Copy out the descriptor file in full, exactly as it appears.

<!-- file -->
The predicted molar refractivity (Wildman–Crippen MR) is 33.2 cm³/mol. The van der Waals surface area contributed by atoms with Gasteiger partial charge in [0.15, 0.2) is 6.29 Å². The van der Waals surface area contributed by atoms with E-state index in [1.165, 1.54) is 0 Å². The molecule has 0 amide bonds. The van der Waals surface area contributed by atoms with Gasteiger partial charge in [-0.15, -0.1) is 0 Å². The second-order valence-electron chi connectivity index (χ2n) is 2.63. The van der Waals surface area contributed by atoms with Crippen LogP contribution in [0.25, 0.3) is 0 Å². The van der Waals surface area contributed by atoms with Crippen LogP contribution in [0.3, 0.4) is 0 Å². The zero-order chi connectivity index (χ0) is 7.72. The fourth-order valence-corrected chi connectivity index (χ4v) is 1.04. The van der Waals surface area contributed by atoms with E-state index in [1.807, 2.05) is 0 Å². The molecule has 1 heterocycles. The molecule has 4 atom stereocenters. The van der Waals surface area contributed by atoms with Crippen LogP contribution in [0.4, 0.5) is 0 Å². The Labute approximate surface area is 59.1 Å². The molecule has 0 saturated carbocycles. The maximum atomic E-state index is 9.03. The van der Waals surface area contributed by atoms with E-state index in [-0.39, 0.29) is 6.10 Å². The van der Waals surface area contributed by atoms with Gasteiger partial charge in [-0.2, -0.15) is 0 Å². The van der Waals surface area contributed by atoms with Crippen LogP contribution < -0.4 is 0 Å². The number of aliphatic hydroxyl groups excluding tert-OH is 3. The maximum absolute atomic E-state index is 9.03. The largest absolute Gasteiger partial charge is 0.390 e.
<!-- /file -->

The predicted molar refractivity (Wildman–Crippen MR) is 33.2 cm³/mol. The van der Waals surface area contributed by atoms with Gasteiger partial charge in [0.15, 0.2) is 6.29 Å². The van der Waals surface area contributed by atoms with E-state index in [1.165, 1.54) is 0 Å². The molecule has 0 amide bonds. The van der Waals surface area contributed by atoms with Gasteiger partial charge in [-0.15, -0.1) is 0 Å². The second-order valence-electron chi connectivity index (χ2n) is 2.63. The van der Waals surface area contributed by atoms with Crippen LogP contribution in [0.25, 0.3) is 0 Å². The van der Waals surface area contributed by atoms with Crippen LogP contribution in [0.3, 0.4) is 0 Å². The zero-order chi connectivity index (χ0) is 7.72. The fourth-order valence-corrected chi connectivity index (χ4v) is 1.04. The van der Waals surface area contributed by atoms with E-state index in [1.807, 2.05) is 0 Å². The molecule has 1 heterocycles. The molecule has 4 atom stereocenters. The van der Waals surface area contributed by atoms with Crippen LogP contribution in [0.4, 0.5) is 0 Å². The Labute approximate surface area is 59.1 Å². The molecule has 0 saturated carbocycles. The maximum atomic E-state index is 9.03. The van der Waals surface area contributed by atoms with E-state index in [-0.39, 0.29) is 6.10 Å². The van der Waals surface area contributed by atoms with Gasteiger partial charge in [-0.2, -0.15) is 0 Å². The van der Waals surface area contributed by atoms with Crippen LogP contribution < -0.4 is 0 Å². The number of aliphatic hydroxyl groups excluding tert-OH is 3. The maximum absolute atomic E-state index is 9.03. The largest absolute Gasteiger partial charge is 0.390 e.